Nice doesn't pay
Walter Isaccson’s biography of Steve Jobs reveals him to be, among other things, a nasty bully. This raises the question: does it pay to be a git?
A priori, it’s not obvious. Being unpleasant might hold you back, because it means you’ll lose networking opportunities and the chance to call in favours when you need them. But on the other hand, it gives you the ruthlessness needed to climb the greasy pole.
Luckily, research (pdf) by Guido Heineck tackles just this question. Unluckily, his findings are depressing.
He looked at the correlations between UK individuals’ earnings and “big five” personality traits, controlling for other things such as age, education, marital status and region.
And he found that being nice carries a wage penalty. Women in the top 25% of agreeableness earn an average of 11.1% less than averagely agreeable women, and the 25% of most agreeable men earn 7.8% less than average.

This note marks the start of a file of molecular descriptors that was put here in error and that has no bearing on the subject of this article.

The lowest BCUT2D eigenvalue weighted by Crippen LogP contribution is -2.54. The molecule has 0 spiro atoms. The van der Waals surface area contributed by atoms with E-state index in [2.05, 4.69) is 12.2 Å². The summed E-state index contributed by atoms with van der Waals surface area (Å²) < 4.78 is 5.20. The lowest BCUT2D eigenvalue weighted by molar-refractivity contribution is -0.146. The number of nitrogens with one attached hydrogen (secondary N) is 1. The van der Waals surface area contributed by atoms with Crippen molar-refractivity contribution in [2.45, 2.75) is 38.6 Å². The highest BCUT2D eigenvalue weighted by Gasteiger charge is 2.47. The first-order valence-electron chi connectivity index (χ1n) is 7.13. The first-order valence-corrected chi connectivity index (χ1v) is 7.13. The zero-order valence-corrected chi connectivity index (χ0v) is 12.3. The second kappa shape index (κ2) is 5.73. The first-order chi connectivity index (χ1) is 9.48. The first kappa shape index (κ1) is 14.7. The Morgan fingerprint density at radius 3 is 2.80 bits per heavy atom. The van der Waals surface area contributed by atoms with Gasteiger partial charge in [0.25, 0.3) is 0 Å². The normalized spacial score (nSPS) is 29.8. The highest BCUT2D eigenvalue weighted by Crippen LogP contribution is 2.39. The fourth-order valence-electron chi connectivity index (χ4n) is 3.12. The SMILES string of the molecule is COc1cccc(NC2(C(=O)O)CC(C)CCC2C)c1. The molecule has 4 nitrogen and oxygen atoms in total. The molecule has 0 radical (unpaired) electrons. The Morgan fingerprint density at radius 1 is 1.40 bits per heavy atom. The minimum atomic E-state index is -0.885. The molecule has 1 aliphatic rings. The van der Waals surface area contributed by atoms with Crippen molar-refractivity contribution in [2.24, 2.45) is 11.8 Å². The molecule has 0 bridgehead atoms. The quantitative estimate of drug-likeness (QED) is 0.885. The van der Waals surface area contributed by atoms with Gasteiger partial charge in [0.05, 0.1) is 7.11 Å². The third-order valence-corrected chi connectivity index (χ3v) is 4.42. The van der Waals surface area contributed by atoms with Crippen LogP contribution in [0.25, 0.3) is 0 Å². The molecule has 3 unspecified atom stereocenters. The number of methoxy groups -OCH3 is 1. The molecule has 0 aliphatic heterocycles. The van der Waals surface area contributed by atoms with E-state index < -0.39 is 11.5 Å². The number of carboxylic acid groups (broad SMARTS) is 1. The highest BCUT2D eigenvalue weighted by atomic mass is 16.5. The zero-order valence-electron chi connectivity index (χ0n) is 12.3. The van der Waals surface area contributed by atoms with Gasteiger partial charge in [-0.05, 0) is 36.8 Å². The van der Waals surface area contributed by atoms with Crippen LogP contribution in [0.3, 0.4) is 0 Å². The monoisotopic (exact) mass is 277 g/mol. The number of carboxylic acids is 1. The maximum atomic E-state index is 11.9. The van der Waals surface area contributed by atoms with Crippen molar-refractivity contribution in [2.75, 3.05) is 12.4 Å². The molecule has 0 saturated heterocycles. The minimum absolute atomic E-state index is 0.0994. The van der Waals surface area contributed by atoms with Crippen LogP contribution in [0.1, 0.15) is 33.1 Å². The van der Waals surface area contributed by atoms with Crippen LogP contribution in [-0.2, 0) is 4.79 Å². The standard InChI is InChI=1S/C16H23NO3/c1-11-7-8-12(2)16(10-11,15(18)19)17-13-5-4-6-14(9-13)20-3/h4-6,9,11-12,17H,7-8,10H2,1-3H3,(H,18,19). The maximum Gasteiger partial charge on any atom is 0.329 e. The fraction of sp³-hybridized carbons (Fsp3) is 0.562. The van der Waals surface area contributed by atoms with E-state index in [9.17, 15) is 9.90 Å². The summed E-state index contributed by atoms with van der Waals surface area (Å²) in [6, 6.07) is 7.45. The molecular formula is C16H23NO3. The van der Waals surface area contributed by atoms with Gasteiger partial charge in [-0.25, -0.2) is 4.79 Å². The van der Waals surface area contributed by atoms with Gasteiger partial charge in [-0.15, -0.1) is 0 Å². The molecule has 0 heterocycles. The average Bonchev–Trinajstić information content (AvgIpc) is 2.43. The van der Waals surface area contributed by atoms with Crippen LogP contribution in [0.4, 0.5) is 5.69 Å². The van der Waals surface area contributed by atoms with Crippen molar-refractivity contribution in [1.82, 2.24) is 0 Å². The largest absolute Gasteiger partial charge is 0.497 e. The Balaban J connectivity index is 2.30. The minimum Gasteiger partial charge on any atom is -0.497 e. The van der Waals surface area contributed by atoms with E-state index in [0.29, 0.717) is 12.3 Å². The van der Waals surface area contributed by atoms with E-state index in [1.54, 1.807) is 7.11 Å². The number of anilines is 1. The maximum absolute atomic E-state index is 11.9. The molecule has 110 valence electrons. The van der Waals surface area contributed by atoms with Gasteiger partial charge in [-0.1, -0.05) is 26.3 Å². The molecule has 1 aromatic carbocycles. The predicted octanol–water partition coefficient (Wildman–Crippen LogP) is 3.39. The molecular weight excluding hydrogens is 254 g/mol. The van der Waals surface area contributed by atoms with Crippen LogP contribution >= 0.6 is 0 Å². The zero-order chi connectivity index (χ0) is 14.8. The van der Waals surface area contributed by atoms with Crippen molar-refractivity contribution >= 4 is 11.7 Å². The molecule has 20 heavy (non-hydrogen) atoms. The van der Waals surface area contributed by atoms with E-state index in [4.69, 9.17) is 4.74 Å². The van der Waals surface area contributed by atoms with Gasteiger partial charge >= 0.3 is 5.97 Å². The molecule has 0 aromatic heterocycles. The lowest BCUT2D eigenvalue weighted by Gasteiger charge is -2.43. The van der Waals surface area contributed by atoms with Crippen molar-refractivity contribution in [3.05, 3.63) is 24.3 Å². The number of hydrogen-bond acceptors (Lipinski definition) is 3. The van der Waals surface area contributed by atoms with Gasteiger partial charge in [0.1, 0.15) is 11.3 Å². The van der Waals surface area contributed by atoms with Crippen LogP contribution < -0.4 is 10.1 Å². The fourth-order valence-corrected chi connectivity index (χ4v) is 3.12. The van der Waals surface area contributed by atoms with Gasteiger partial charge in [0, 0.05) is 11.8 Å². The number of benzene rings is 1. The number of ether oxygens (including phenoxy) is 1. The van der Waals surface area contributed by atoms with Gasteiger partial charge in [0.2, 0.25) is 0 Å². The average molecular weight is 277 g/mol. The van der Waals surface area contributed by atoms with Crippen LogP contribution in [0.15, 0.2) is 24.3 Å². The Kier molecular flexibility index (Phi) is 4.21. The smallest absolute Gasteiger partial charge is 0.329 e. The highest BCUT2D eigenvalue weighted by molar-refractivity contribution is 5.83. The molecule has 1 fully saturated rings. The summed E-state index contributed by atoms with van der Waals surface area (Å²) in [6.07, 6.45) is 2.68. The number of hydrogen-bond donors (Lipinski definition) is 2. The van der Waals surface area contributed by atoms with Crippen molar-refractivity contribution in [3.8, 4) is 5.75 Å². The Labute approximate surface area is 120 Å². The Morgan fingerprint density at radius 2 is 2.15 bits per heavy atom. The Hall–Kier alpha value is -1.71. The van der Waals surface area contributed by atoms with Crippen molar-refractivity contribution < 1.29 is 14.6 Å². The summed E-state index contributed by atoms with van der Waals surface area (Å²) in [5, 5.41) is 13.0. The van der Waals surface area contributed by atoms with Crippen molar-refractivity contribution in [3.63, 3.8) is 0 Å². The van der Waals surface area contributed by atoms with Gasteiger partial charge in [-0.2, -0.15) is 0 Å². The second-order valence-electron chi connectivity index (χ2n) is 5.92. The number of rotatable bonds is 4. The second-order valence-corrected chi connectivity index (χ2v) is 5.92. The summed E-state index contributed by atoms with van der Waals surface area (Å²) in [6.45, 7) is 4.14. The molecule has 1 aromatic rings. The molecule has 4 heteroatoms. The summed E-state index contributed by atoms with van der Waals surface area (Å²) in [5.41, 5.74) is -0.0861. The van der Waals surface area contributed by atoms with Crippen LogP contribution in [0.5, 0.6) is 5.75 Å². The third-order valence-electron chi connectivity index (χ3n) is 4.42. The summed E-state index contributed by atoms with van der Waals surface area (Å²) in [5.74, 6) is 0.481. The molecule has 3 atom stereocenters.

Note that it’s niceness that is penalized, rather than nastiness that’s rewarded; people in the bottom 25% of agreeableness earn no more than average. Heineck says this could be because “agreeable persons are possibly too passive for example in conflict situations or are poorer wage negotiators.”
The meek might inherit the earth in the next world, but they don’t get much in this.
It’s not just niceness that’s punished. So too, rather surprisingly, is conscientiousness.
As you might expect, the least conscientious quartile of people earn less than average. Being sloppy in your work costs you money. But there’s a penalty for being too conscientious. The most conscientious quartile of men earn 7.1% less than average, and the most conscientious 25% of women earn 8.7% less.
This is not because conscientious people go into routine jobs that are less well paid; these numbers control for industry and occupation. Instead, says Heineck:
A ‘too high’ standard in getting things done slows down decision processes and/or job performance which might eventually result in lower job productivity.
As the mighty Terry Allen put it: “Don’t ever do the best you can do. It’s better to be mediocre.”
Virtue, then, is not always rewarded. Whether this is a merit of capitalism or a demerit is, however, an open question.